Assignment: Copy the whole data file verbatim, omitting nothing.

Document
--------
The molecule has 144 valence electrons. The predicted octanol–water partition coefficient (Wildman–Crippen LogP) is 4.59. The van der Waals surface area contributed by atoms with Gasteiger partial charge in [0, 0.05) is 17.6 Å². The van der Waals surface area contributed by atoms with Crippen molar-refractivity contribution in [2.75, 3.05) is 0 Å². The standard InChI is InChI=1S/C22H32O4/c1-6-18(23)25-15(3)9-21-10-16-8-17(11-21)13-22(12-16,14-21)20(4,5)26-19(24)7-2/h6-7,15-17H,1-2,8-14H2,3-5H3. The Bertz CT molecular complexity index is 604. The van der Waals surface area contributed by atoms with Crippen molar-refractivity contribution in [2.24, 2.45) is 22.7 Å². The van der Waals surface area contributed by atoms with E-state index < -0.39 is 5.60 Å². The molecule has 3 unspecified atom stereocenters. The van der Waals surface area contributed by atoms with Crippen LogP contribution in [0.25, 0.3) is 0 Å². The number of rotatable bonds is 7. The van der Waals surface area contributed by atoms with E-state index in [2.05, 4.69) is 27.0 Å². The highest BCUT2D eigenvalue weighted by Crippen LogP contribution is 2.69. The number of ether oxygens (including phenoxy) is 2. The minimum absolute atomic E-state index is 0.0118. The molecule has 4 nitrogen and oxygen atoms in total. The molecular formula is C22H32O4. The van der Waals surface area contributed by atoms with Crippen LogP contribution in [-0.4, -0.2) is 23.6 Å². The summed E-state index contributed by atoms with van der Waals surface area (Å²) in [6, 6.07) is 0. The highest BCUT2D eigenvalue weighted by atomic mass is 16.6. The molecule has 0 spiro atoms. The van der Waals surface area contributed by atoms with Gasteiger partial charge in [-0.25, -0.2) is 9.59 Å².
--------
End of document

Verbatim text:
The molecule has 144 valence electrons. The predicted octanol–water partition coefficient (Wildman–Crippen LogP) is 4.59. The van der Waals surface area contributed by atoms with Gasteiger partial charge in [0, 0.05) is 17.6 Å². The van der Waals surface area contributed by atoms with Crippen molar-refractivity contribution in [2.75, 3.05) is 0 Å². The standard InChI is InChI=1S/C22H32O4/c1-6-18(23)25-15(3)9-21-10-16-8-17(11-21)13-22(12-16,14-21)20(4,5)26-19(24)7-2/h6-7,15-17H,1-2,8-14H2,3-5H3. The Bertz CT molecular complexity index is 604. The van der Waals surface area contributed by atoms with Crippen molar-refractivity contribution in [2.24, 2.45) is 22.7 Å². The van der Waals surface area contributed by atoms with E-state index < -0.39 is 5.60 Å². The molecule has 3 unspecified atom stereocenters. The van der Waals surface area contributed by atoms with Crippen LogP contribution in [0.25, 0.3) is 0 Å². The number of rotatable bonds is 7. The van der Waals surface area contributed by atoms with E-state index in [2.05, 4.69) is 27.0 Å². The highest BCUT2D eigenvalue weighted by Crippen LogP contribution is 2.69. The number of ether oxygens (including phenoxy) is 2. The minimum absolute atomic E-state index is 0.0118. The molecule has 4 nitrogen and oxygen atoms in total. The molecular formula is C22H32O4. The van der Waals surface area contributed by atoms with Crippen LogP contribution in [-0.4, -0.2) is 23.6 Å². The summed E-state index contributed by atoms with van der Waals surface area (Å²) in [6, 6.07) is 0. The highest BCUT2D eigenvalue weighted by atomic mass is 16.6. The molecule has 0 spiro atoms. The van der Waals surface area contributed by atoms with Gasteiger partial charge in [-0.25, -0.2) is 9.59 Å².